Much has been written about Steve Jobs since his death last month. Three things stand out: his sister’s eulogy, his Stanford commencement speech, and the Steve Jobs biography.
His sister’s eulogy was printed in the New York Times. Intimate, full of love, and very moving. Easy to see why she’s a college English professor.
This Youtube clip of Job’s 2005 Stanford Commencement speech has been viewed more than 6 million times. It’s a great commencement speech — very inspiring, as it should be. It’s so inspiring that I wondered how much help he got. According to Jobs’ biographer (see below), Jobs initially asked a noted speechwriter to help with the speech, but then wrote the speech himself. Jobs talks about death as a good thing, clearing out the old for the young. When I first heard the speech, I didn’t know the severity of the cancer that eventually killed him, so I viewed his discussion of death as an abstract concept, and not the cancer he lived with every day.
There’s the authorized Steve Jobs biography by Walter Isaacson. Jobs asked Isaacson to write his biography and placed no limits on who Isaacson could talk to or what he would write. Jobs only asked to redesign the cover. The book is well-written and balanced, showing Jobs both as a product genius and a jerk. Isaacson asked why Jobs wanted a biography; Jobs said he wanted his children to get to know him better through the biography. The products Jobs helped develop is amazing, spanning Apple, NeXT, Pixar, and Apple.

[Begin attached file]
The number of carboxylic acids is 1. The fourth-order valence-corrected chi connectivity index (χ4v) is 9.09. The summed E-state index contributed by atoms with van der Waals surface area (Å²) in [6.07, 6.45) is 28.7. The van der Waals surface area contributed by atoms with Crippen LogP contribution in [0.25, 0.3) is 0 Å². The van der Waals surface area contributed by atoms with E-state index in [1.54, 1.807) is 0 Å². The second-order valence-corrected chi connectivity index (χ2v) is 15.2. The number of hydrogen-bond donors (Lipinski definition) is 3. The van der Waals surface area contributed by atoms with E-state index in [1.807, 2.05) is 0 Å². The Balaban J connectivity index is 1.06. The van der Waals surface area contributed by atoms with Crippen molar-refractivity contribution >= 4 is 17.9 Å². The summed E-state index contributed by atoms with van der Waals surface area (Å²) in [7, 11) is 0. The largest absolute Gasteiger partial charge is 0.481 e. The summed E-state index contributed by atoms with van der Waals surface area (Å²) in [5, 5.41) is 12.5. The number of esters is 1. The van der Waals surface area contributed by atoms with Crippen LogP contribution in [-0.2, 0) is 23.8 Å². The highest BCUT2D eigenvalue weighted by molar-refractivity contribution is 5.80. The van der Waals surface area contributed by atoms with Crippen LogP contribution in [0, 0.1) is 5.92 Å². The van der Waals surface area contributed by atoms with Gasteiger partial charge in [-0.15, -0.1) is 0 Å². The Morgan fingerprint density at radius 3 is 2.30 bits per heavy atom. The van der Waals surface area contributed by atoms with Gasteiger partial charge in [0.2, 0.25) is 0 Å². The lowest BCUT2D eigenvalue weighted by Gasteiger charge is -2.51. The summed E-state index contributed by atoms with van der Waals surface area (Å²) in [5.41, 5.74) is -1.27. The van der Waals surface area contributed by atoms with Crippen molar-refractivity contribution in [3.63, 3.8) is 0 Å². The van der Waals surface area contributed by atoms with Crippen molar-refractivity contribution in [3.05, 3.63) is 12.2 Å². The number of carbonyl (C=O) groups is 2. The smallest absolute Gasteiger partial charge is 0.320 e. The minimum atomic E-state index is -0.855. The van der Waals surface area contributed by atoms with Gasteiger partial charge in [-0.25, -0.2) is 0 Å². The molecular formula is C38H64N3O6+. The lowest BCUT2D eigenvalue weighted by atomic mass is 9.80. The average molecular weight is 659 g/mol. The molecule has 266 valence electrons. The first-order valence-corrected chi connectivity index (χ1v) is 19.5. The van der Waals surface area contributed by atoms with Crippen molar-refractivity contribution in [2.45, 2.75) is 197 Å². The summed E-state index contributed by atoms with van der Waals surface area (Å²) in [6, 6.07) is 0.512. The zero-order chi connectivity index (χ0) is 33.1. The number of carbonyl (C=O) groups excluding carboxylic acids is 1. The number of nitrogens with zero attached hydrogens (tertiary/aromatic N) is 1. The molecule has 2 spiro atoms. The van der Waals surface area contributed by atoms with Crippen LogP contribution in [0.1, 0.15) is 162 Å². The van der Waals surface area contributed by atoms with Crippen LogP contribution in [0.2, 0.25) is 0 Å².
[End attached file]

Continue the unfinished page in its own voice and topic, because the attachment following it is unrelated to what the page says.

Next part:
I especially enjoyed the comparison of Jobs and Bill Gates. They both were born in the same year (1955), dropped out of college, and founded notable technology companies. Jobs tightly controlled products, hardware, and software; Gates fostered PC clones. Jobs said that Microsoft copied the Apple user interface, while Gates said that Apple and Microsoft copied the Xerox user interface. Jobs is intuitive; Gates is analytic. Gates established a foundation to give away his money; Jobs kept his money invested in Apple and Disney.
Potala Palace, the winter residence of the Dalai Lama, is located in Lhasa, at an altitude of 3,700 m (12,100 feet). Lhasa is cold in the winter — the average high in January is 45 F, and the low is 16 F.